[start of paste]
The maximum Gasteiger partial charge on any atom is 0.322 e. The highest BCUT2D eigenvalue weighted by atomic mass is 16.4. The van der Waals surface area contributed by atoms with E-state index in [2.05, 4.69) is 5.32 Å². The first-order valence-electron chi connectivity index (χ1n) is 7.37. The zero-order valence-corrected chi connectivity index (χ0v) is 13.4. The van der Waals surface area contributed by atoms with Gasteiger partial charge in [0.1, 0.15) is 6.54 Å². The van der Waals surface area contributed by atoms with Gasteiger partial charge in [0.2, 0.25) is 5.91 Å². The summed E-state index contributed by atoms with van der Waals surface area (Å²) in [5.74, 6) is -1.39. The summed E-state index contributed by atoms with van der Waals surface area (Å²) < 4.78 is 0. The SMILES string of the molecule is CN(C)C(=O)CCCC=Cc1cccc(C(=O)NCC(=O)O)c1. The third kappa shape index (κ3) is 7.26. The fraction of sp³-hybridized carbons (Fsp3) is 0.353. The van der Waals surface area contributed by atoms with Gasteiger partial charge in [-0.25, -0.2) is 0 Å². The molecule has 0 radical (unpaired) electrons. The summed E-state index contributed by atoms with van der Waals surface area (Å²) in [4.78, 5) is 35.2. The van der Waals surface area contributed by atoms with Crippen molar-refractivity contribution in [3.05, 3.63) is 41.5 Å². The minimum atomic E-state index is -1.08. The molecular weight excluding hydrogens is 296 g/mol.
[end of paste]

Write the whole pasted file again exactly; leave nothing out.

The maximum Gasteiger partial charge on any atom is 0.322 e. The highest BCUT2D eigenvalue weighted by atomic mass is 16.4. The van der Waals surface area contributed by atoms with E-state index in [2.05, 4.69) is 5.32 Å². The first-order valence-electron chi connectivity index (χ1n) is 7.37. The zero-order valence-corrected chi connectivity index (χ0v) is 13.4. The van der Waals surface area contributed by atoms with Gasteiger partial charge in [0.1, 0.15) is 6.54 Å². The van der Waals surface area contributed by atoms with Gasteiger partial charge in [0.2, 0.25) is 5.91 Å². The summed E-state index contributed by atoms with van der Waals surface area (Å²) in [5.74, 6) is -1.39. The summed E-state index contributed by atoms with van der Waals surface area (Å²) < 4.78 is 0. The SMILES string of the molecule is CN(C)C(=O)CCCC=Cc1cccc(C(=O)NCC(=O)O)c1. The third kappa shape index (κ3) is 7.26. The fraction of sp³-hybridized carbons (Fsp3) is 0.353. The van der Waals surface area contributed by atoms with Gasteiger partial charge in [-0.25, -0.2) is 0 Å². The molecule has 0 radical (unpaired) electrons. The summed E-state index contributed by atoms with van der Waals surface area (Å²) in [4.78, 5) is 35.2. The van der Waals surface area contributed by atoms with Crippen molar-refractivity contribution in [3.05, 3.63) is 41.5 Å². The minimum atomic E-state index is -1.08. The molecular weight excluding hydrogens is 296 g/mol.